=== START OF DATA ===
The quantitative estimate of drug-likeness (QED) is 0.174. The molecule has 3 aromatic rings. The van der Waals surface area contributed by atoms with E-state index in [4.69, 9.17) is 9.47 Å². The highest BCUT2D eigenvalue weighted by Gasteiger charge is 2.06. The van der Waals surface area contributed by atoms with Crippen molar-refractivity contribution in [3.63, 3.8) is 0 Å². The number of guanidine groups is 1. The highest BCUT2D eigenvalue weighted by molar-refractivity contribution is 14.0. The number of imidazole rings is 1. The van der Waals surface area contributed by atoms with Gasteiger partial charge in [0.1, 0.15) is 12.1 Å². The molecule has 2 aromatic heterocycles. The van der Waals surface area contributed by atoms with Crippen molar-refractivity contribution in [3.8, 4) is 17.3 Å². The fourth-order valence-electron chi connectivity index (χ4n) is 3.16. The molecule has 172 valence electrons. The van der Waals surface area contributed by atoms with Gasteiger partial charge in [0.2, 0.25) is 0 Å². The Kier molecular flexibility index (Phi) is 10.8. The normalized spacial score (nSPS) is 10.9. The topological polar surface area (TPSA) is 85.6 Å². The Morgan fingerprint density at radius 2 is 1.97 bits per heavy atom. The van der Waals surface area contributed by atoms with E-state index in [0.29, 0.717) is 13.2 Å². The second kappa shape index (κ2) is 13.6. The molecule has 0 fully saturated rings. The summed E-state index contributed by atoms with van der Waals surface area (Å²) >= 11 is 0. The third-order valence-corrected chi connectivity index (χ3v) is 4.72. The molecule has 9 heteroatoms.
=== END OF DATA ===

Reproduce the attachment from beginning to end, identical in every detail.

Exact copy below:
The quantitative estimate of drug-likeness (QED) is 0.174. The molecule has 3 aromatic rings. The van der Waals surface area contributed by atoms with E-state index in [4.69, 9.17) is 9.47 Å². The highest BCUT2D eigenvalue weighted by Gasteiger charge is 2.06. The van der Waals surface area contributed by atoms with Crippen molar-refractivity contribution in [3.63, 3.8) is 0 Å². The number of guanidine groups is 1. The highest BCUT2D eigenvalue weighted by molar-refractivity contribution is 14.0. The number of imidazole rings is 1. The van der Waals surface area contributed by atoms with Gasteiger partial charge in [0.1, 0.15) is 12.1 Å². The molecule has 2 aromatic heterocycles. The van der Waals surface area contributed by atoms with Crippen molar-refractivity contribution in [3.8, 4) is 17.3 Å². The fourth-order valence-electron chi connectivity index (χ4n) is 3.16. The molecule has 172 valence electrons. The van der Waals surface area contributed by atoms with Gasteiger partial charge in [0.2, 0.25) is 0 Å². The Kier molecular flexibility index (Phi) is 10.8. The normalized spacial score (nSPS) is 10.9. The topological polar surface area (TPSA) is 85.6 Å². The Morgan fingerprint density at radius 2 is 1.97 bits per heavy atom. The van der Waals surface area contributed by atoms with E-state index in [0.29, 0.717) is 13.2 Å². The second kappa shape index (κ2) is 13.6. The molecule has 0 fully saturated rings. The summed E-state index contributed by atoms with van der Waals surface area (Å²) >= 11 is 0. The third-order valence-corrected chi connectivity index (χ3v) is 4.72. The molecule has 9 heteroatoms.